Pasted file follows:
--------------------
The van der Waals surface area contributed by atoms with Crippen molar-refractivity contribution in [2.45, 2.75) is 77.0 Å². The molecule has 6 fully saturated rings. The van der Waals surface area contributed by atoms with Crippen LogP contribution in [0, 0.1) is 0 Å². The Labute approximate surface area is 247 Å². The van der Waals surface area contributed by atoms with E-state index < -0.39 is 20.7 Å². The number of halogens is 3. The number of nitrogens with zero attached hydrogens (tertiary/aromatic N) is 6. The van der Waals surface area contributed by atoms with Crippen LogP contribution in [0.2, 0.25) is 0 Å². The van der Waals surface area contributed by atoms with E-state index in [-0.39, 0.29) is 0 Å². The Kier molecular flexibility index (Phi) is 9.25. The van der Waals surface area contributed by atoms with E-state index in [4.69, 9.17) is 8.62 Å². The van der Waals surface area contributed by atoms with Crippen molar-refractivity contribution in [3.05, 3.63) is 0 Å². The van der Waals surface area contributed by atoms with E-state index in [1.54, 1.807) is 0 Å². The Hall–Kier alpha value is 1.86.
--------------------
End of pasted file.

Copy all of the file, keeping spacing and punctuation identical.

The van der Waals surface area contributed by atoms with Crippen molar-refractivity contribution in [2.45, 2.75) is 77.0 Å². The molecule has 6 fully saturated rings. The van der Waals surface area contributed by atoms with Crippen LogP contribution in [0, 0.1) is 0 Å². The Labute approximate surface area is 247 Å². The van der Waals surface area contributed by atoms with E-state index < -0.39 is 20.7 Å². The number of halogens is 3. The number of nitrogens with zero attached hydrogens (tertiary/aromatic N) is 6. The van der Waals surface area contributed by atoms with Crippen LogP contribution in [0.2, 0.25) is 0 Å². The van der Waals surface area contributed by atoms with E-state index in [-0.39, 0.29) is 0 Å². The Kier molecular flexibility index (Phi) is 9.25. The van der Waals surface area contributed by atoms with E-state index in [4.69, 9.17) is 8.62 Å². The van der Waals surface area contributed by atoms with Crippen molar-refractivity contribution in [3.05, 3.63) is 0 Å². The van der Waals surface area contributed by atoms with E-state index in [1.54, 1.807) is 0 Å². The Hall–Kier alpha value is 1.86.